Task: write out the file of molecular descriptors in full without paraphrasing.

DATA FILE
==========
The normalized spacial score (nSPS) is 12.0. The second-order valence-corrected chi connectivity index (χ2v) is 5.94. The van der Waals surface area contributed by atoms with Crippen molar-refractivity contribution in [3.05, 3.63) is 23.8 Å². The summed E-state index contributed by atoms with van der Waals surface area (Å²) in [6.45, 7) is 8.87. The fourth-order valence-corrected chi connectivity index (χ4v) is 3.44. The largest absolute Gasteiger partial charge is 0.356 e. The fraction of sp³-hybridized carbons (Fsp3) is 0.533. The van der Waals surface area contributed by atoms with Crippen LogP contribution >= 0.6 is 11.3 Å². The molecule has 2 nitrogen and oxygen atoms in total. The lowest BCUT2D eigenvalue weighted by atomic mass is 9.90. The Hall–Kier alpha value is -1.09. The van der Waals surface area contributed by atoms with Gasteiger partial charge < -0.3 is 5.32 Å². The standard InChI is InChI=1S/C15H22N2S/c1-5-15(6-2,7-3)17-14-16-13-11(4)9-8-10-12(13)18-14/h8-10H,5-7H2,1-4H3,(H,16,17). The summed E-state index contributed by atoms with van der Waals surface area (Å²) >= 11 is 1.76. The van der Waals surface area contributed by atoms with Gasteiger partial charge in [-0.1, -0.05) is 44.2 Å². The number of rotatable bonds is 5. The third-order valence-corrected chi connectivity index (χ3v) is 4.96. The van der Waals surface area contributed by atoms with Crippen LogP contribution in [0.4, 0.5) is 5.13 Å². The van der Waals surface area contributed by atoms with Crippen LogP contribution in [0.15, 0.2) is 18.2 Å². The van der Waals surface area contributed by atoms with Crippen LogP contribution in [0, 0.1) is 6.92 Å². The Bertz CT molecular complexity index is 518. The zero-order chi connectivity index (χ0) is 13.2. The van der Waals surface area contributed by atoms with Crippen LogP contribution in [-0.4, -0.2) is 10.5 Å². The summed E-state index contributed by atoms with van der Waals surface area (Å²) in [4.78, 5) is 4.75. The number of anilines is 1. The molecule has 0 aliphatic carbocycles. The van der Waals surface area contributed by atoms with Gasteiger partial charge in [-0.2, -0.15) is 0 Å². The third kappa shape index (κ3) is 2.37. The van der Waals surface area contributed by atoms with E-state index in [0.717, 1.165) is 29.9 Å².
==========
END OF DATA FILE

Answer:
The normalized spacial score (nSPS) is 12.0. The second-order valence-corrected chi connectivity index (χ2v) is 5.94. The van der Waals surface area contributed by atoms with Crippen molar-refractivity contribution in [3.05, 3.63) is 23.8 Å². The summed E-state index contributed by atoms with van der Waals surface area (Å²) in [6.45, 7) is 8.87. The fourth-order valence-corrected chi connectivity index (χ4v) is 3.44. The largest absolute Gasteiger partial charge is 0.356 e. The fraction of sp³-hybridized carbons (Fsp3) is 0.533. The van der Waals surface area contributed by atoms with Crippen LogP contribution >= 0.6 is 11.3 Å². The molecule has 2 nitrogen and oxygen atoms in total. The lowest BCUT2D eigenvalue weighted by atomic mass is 9.90. The Hall–Kier alpha value is -1.09. The van der Waals surface area contributed by atoms with Gasteiger partial charge < -0.3 is 5.32 Å². The standard InChI is InChI=1S/C15H22N2S/c1-5-15(6-2,7-3)17-14-16-13-11(4)9-8-10-12(13)18-14/h8-10H,5-7H2,1-4H3,(H,16,17). The summed E-state index contributed by atoms with van der Waals surface area (Å²) >= 11 is 1.76. The van der Waals surface area contributed by atoms with Gasteiger partial charge in [-0.1, -0.05) is 44.2 Å². The number of rotatable bonds is 5. The third-order valence-corrected chi connectivity index (χ3v) is 4.96. The van der Waals surface area contributed by atoms with Crippen LogP contribution in [0.4, 0.5) is 5.13 Å². The van der Waals surface area contributed by atoms with Crippen LogP contribution in [0.15, 0.2) is 18.2 Å². The van der Waals surface area contributed by atoms with Crippen LogP contribution in [0, 0.1) is 6.92 Å². The Bertz CT molecular complexity index is 518. The zero-order chi connectivity index (χ0) is 13.2. The van der Waals surface area contributed by atoms with Crippen LogP contribution in [-0.4, -0.2) is 10.5 Å². The summed E-state index contributed by atoms with van der Waals surface area (Å²) in [4.78, 5) is 4.75. The number of anilines is 1. The molecule has 0 aliphatic carbocycles. The van der Waals surface area contributed by atoms with Gasteiger partial charge in [-0.2, -0.15) is 0 Å². The third kappa shape index (κ3) is 2.37. The van der Waals surface area contributed by atoms with E-state index in [0.717, 1.165) is 29.9 Å².